(Reuters) - Whether your cruise ship crashes or you simply become too sick to step onto an airplane, there are ways to protect yourself when a trip doesn’t go as planned.
More and more Americans are buying trip insurance, spurred to pay out for protection as events ranging from unrest in Egypt to Iceland’s volcanic ash clouds have raised the profile of travel disruptions.
But even with more Americans buying travel insurance -- spending $1.8 billion in 2010, mostly for trip interruption coverage, up from $1.3 billion in 2006, according to the U.S. Travel Insurance Association -- that does not mean travelers have all the protection they need.
There are different types of coverage, and the industry has a reputation for finding reasons not to pay out - most commonly if a claim is based on a pre-existing condition, even if the consumer did not know he or she had the condition.
“A lot of people buy insurance they don’t need. A lot of people need insurance and don’t buy it,” said Christopher Elliott, ombudsman for National Geographic Traveler and a travel consumer advocate.
If you’re on a ship that sinks, for instance, the insurance generally would cover lost luggage and the contents - as well as the cost of a hotel, incidentals and travel incurred due to the unforeseen circumstances, Elliott said.
But what if you want to cancel a planned cruise because of fears after the sinking last Friday of the Italian cruise ship the Costa Concordia? Most policies won’t cover that, said Elliott. Depending on the cruise line and destination, some travelers may be able to cancel a week or two before departure and still recover some of their costs. But after that window closes, the whole amount would be lost.
There is, however, another type of policy, appropriately called “Cancel for Any Reason,” that allows just that. The cost could be up to 14 percent of the price of the trip, which would mean a $700 premium for a $5,000 vacation. Even those policies, Elliott said, won’t return 100 percent of the your investment.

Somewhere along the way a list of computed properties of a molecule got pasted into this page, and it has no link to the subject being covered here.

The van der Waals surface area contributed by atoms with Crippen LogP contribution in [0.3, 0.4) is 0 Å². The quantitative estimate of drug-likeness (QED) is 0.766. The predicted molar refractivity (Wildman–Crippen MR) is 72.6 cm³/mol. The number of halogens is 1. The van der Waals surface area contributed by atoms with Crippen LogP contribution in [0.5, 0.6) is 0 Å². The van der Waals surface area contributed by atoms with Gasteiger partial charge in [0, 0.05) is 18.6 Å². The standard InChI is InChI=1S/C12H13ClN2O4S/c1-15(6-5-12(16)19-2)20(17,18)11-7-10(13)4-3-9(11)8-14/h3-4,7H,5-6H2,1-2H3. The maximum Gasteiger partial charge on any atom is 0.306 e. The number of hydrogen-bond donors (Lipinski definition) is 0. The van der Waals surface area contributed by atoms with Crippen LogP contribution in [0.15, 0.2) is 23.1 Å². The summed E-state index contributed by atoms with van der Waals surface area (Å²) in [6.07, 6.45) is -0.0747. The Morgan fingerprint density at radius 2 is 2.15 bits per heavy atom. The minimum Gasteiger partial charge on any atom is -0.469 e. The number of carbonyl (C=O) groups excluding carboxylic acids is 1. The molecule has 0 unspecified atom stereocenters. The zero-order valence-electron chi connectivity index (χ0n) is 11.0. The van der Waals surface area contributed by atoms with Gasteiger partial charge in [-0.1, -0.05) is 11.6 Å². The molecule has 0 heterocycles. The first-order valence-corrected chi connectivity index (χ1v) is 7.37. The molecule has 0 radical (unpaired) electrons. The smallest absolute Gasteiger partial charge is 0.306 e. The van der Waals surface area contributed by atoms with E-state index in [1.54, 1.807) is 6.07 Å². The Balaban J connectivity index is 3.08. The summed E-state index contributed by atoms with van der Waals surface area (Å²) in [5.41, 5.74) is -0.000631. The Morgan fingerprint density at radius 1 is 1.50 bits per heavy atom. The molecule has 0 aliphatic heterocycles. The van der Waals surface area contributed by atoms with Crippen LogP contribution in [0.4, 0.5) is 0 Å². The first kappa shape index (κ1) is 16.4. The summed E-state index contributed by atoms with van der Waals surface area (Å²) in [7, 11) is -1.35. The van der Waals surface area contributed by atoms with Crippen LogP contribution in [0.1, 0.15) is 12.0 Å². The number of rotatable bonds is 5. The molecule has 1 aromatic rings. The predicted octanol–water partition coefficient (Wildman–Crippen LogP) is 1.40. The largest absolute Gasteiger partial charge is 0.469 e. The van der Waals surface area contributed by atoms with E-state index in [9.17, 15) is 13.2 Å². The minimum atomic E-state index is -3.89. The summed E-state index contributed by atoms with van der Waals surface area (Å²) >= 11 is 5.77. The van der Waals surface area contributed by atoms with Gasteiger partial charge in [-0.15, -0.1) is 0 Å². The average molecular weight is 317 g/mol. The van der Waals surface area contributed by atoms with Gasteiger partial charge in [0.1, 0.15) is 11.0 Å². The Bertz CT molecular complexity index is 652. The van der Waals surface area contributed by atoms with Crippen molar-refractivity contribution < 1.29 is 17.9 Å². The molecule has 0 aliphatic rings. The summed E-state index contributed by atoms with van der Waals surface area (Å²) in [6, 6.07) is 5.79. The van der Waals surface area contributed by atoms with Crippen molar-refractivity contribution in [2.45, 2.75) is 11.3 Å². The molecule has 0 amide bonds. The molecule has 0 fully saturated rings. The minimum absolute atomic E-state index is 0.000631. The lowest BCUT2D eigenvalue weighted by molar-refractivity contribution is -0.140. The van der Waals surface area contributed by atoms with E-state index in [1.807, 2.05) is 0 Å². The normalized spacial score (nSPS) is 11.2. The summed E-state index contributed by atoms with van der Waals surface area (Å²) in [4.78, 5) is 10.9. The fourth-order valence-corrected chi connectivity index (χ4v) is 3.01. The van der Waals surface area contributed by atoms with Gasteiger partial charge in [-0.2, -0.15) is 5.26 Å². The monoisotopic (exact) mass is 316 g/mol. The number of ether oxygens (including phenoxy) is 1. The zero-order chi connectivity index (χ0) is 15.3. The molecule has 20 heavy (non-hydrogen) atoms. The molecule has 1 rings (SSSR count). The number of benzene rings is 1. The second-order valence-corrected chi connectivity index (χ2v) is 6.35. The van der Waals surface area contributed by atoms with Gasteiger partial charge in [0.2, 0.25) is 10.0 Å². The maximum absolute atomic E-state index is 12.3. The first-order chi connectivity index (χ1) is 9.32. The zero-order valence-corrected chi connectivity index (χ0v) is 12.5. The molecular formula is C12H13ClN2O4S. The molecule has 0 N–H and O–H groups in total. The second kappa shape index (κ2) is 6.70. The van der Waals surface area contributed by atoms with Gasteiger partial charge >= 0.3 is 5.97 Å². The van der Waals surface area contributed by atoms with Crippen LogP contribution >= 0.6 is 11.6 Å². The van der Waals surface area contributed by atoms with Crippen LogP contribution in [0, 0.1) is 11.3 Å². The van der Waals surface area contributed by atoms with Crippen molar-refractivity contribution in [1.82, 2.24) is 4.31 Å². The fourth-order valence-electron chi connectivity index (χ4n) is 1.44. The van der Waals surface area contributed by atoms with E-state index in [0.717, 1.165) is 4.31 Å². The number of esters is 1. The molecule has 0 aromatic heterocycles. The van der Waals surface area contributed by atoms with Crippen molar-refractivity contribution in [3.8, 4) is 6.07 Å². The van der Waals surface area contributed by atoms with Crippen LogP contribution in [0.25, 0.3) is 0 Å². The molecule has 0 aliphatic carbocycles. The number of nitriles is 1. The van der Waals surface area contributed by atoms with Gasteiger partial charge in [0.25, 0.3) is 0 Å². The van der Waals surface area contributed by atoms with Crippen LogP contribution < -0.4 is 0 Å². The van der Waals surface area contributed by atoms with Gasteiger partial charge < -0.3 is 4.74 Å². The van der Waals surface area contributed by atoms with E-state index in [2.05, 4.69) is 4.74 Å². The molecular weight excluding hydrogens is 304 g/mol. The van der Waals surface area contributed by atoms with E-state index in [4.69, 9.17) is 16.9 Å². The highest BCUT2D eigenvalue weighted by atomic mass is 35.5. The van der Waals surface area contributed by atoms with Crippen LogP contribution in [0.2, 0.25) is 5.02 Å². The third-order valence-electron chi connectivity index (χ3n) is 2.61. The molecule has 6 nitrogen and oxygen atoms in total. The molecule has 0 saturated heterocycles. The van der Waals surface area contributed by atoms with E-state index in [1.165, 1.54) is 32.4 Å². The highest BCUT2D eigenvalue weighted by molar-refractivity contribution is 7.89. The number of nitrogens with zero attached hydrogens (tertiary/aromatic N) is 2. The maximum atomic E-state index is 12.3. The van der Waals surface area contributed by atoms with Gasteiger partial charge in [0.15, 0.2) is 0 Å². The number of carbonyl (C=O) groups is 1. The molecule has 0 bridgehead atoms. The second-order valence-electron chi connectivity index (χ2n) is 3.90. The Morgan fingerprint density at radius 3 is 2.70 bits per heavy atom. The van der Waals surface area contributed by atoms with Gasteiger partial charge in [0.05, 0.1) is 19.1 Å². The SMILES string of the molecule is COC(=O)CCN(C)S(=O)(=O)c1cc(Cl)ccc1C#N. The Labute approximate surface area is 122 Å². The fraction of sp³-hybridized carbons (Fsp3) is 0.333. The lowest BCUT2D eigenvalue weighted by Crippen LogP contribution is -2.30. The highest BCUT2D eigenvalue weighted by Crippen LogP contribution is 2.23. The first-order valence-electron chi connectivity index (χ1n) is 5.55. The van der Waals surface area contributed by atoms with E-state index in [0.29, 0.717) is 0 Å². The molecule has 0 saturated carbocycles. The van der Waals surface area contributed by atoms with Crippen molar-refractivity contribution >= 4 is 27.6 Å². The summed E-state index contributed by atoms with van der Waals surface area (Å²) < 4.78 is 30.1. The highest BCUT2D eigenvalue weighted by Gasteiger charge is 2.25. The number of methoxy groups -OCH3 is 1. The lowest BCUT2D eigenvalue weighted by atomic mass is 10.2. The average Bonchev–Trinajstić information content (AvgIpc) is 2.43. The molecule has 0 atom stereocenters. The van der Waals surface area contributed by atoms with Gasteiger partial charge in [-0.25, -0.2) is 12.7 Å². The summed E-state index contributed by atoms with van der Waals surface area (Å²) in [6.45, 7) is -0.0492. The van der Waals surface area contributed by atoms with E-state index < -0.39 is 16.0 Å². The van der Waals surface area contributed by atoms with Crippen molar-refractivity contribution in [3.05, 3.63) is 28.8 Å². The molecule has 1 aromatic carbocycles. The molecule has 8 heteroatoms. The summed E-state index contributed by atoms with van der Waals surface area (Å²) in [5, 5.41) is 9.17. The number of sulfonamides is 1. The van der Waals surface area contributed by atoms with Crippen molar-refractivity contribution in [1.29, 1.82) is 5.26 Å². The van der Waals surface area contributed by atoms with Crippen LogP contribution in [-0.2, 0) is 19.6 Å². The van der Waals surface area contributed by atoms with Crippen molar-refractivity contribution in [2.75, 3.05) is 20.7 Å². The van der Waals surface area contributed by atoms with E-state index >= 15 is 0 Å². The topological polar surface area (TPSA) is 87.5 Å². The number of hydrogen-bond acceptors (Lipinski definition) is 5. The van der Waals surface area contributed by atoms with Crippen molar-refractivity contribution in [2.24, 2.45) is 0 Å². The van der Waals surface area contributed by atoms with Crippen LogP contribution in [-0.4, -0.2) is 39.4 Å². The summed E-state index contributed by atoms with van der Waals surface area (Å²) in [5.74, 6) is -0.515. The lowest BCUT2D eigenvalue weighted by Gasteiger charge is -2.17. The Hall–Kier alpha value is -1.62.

But the more expensive the trip, the more this type of policy should be considered, especially if the trip price exceeds $10,000 or the contract terms could result in substantial costs when making any changes. “It’s an investment you don’t want to lose,” Elliott said.
A common reason for canceling a long-planned trip is when a family member takes ill, causing relatives to not want to be far from home for an extended period.
Elliott said it is extremely important to know what is covered and is not in these policies. A lot of travel agents sell policies without showing consumers the fine print, he said, and that’s not OK. You need to do your research.
“These policies are so detailed. They pretty clearly define what is and what isn’t covered,” he said. “If there is an interpretation that can be used in a way to deny you, chances are they will do that. Travel insurance is full of exceptions, and you really have to pay attention or you can end up with a useless policy.”
Here are a few things that are typically not covered unless a premium is paid for a Cancel for Any Reason policy: a change in financial circumstances; you decide it isn’t safe to travel; bad weather (unless it actually prevents you from reaching your destination).
Elliott also cautions against buying “travel protection” rather than travel insurance. Travel insurance is regulated and consumers can turn to their state insurance commissioners to find out whether the carrier they are considering is licensed in their state, as well as have a place to turn to help resolve any dispute that might arise in an insurance claim. On the other hand, travel protection is not regulated and is not considered as worthwhile, he said.
And note that credit cards, even the ones with big annual fees that provide conveniences to international travelers (no foreign transaction fees, for instance), don’t do much for you if your trip falls apart. They typically only include accidental death and dismemberment coverage, assistance finding help and coverage for lost baggage limited to a couple of thousand dollars.
Editing by Lauren Young, Beth Pinsker Gladstone, Leslie Adler